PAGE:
New data on the state of value-based care in oncology has found that while community oncologists are optimistic about the beneficial potential of value-based care, they see a conflict between the need to decrease episode costs and the rising prices of the most innovative novel therapies. In an effort to dig deeper into current attitudes toward new value-based reimbursement models and novel therapies in cancer care, Integra Connect surveyed leaders and decision-makers in oncology practices. Respondents represented practices with approximately 530 community oncologists, all of whom are participating in value-based care programs.
The survey reveals insights into how oncologists are dealing with rising drug costs in the era of value-based care, which makes practices financially accountable for improving the quality of patient care while also lowering the overall costs of cancer episodes. As drug prices continue to increase to new levels, driven in part by groundbreaking therapies, respondents indicated that it is becoming increasingly difficult to keep costs below value-based care program targets.
Here are 13 key trends from the survey to know:
The Number One Challenge for Making Value-Based Care Work: Rising Drug Costs
1. 57 percent of oncologists cited managing the rising cost of drugs, including promising but expensive novel therapies as the number one challenge for making value-based care work
2. Beyond the context of value-based care, 93 percent of oncologists describe increasing drug costs as a priority issue impacting the overall wellbeing of their practices.
Value-Based Care Is Driving Changes in Cancer Treatment Choices
3. With oncologists increasingly accountable for the cost of entire episodes of care, a full 87% of survey respondents said that value-based care is causing them to think differently about drug choices, compared to their approaches during the fee-for-service era.
4. When it comes to the choice of drug for an individual patient’s treatment regimen, oncologists assert that they remain as committed as ever to delivering the best clinical outcomes, regardless of the impact on episode cost.
5. More than three-quarters of oncologists indicated that they are making changes to how they and their practices choose treatment regimens under value-based care programs.
6. 38 percent of oncologists say that it may change drug choices and opt for lower-cost therapies, but only when efficacy and toxicity remain the same. An equal percentage of oncologists voiced a desire to develop a deeper understanding of drug value, not just cost, that helps them understand the patient impact of therapies on an individualized level.
New Opportunity for Pharma & Payers: As a Value-Based Care Partner to Oncologists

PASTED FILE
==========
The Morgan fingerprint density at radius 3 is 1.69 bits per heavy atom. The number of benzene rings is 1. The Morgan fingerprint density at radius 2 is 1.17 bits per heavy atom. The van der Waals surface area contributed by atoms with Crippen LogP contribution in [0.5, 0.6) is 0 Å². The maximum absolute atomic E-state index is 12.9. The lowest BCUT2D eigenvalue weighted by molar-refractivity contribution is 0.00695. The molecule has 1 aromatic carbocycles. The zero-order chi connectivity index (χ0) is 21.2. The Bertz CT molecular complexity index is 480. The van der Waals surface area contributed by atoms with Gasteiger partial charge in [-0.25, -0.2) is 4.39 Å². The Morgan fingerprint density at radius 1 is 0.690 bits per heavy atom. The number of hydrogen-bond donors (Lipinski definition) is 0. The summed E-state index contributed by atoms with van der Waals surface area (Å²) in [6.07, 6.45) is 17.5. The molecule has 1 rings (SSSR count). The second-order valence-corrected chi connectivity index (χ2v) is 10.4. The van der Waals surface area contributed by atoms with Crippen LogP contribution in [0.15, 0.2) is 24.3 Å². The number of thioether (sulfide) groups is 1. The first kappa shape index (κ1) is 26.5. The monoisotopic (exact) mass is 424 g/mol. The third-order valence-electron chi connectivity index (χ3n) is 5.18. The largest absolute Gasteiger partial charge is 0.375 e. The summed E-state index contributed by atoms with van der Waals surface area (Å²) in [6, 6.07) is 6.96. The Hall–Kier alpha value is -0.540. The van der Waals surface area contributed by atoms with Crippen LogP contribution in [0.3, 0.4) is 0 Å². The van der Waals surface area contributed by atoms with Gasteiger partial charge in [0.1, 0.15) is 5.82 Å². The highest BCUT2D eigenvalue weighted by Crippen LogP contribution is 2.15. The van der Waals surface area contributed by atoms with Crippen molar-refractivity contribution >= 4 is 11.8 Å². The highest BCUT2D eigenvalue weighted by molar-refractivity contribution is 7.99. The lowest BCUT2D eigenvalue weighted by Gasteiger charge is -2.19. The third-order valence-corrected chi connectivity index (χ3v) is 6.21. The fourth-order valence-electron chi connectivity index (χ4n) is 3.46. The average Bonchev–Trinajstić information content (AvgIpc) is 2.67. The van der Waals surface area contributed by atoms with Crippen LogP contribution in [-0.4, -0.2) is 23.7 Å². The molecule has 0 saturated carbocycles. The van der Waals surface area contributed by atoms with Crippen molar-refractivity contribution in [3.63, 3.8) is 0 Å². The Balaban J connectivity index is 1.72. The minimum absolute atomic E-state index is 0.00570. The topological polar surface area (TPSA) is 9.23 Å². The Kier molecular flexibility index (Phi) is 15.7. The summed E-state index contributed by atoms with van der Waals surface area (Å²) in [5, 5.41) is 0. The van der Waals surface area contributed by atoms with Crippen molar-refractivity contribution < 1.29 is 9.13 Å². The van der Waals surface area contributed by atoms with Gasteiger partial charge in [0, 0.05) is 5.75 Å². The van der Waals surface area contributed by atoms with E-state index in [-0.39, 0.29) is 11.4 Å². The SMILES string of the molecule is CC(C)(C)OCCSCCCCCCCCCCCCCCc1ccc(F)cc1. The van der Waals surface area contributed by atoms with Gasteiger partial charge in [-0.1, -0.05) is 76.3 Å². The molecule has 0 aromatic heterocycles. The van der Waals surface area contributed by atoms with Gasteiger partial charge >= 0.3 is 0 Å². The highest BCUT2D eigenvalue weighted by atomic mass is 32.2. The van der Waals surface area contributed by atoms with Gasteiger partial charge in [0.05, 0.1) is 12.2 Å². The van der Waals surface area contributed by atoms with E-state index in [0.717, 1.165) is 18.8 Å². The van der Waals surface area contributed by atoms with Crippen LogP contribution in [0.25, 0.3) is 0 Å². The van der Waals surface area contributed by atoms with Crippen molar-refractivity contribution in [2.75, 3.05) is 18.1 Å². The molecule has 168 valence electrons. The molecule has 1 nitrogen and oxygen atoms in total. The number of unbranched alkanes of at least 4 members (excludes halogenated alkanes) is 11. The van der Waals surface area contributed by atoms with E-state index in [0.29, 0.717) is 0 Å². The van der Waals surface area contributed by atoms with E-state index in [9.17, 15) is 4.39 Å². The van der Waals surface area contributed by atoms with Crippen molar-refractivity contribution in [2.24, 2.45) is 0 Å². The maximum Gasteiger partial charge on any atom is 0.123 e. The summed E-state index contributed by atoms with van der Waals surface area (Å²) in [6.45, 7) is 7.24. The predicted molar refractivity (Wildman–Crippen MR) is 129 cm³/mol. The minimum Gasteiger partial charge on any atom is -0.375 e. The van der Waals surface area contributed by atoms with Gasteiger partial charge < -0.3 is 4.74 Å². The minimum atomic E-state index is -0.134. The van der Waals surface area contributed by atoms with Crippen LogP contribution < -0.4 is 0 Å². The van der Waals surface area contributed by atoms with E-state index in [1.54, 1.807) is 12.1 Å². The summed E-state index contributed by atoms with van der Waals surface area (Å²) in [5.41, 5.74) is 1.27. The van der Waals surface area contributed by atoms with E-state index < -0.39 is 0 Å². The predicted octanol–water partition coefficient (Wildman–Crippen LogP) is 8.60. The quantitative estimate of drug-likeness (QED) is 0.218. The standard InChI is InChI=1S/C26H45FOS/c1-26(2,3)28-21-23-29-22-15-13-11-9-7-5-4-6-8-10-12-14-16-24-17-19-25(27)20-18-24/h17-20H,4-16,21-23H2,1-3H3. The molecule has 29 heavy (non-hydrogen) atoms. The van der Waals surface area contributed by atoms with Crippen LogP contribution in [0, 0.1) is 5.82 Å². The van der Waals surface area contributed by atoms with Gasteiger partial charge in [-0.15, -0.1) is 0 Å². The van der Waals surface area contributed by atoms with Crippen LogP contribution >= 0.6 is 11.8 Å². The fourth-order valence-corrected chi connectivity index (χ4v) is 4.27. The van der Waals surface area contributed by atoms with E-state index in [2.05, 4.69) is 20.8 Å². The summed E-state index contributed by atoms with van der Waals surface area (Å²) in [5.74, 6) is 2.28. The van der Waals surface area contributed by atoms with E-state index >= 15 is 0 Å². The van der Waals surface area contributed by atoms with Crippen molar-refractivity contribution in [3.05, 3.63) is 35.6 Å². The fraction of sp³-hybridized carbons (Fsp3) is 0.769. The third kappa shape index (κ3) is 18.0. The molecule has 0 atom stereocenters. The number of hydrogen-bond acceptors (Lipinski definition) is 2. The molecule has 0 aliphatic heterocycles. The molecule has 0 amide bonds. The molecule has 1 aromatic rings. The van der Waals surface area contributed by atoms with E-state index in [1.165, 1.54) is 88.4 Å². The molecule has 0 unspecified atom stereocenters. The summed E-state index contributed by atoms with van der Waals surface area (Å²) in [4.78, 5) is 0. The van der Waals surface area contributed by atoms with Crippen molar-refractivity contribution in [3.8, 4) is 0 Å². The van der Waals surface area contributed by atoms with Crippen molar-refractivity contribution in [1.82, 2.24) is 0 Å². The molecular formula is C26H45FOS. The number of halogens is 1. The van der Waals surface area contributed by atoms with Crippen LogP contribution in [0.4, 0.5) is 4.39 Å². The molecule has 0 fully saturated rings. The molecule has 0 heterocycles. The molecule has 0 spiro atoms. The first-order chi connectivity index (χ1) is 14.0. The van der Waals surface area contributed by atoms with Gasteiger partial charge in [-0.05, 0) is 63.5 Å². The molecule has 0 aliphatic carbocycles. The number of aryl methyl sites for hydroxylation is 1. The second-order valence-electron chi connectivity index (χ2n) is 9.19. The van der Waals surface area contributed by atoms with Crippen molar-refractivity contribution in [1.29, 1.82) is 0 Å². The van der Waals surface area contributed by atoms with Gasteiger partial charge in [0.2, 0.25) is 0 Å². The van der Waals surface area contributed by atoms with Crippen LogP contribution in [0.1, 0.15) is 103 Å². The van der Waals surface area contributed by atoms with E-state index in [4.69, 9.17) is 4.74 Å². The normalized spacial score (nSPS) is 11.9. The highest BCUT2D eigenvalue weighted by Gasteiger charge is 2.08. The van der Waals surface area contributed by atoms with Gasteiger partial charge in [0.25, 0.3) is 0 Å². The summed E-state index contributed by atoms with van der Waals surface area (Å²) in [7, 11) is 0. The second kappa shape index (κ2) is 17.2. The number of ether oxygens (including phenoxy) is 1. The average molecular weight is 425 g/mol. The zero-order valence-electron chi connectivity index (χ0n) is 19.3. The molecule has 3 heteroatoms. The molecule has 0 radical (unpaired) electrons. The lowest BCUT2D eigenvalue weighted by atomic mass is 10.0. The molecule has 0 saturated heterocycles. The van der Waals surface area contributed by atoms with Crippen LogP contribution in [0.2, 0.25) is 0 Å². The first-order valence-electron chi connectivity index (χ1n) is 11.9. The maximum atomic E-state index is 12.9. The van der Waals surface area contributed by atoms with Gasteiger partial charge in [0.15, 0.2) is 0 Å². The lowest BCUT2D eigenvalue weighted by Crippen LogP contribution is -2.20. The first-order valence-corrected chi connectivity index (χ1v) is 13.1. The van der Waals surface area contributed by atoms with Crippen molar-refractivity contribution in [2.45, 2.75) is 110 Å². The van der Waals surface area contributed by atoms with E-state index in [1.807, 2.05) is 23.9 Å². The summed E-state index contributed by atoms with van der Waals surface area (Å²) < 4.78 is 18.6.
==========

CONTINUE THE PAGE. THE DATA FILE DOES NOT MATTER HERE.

7. To ensure oncologists are empowered to match the right treatments with the right patients in the era of value-based care, a new level of cooperation is required among providers, pharma and payers. However, oncologists say they need help when it comes to figuring out how to optimize treatment decisions for the new landscape.
8. When asked how helpful pharma companies have been in understanding the holistic value, and not just the cost, of their therapies:
– Almost two-thirds (64%) indicated that pharma has “not been helpful at all”
– One-quarter describe pharma as “somewhat helpful”, but only providing data when requested
9. Over half of oncologists believe receiving better data from pharma about treatment costs (25%), and care quality and outcomes (29%) will help them make more informed decisions about treatments and novel therapies
10. When it comes to payers, 40 percent stated the existence of a value-based reimbursement schedule is the number one driver that would incentivize oncologists to prescribe a novel therapy
Obstacles Related to Accessing and Implementing Effective Care Pathways
11. Two-third of oncologists are not using care pathways because they either lack access to them (44%) or have them but don’t follow them (22%). However, 86 percent see a role for care pathways in their practice in some form by 2020.
12. Oncologists reveal the key to active use of care pathways as integrating them into value-based reimbursement models, with half of those surveyed predicting that within two years they are likely to develop or purchase care pathways to use within paid payer initiatives.
Realizing Precision Medicine
13. Regardless of the near-term impact of value-based care, oncologists are nearly unanimous in their belief that the advance of precision medicine will ultimately resolve the growing tension between drug cost and value. When asked “to what extent do you agree that personalized/precision medicine is the key to the appropriate use of novel therapies for cancer in the future?” a full 94 percent of oncologists express agreement – two-thirds of them strongly.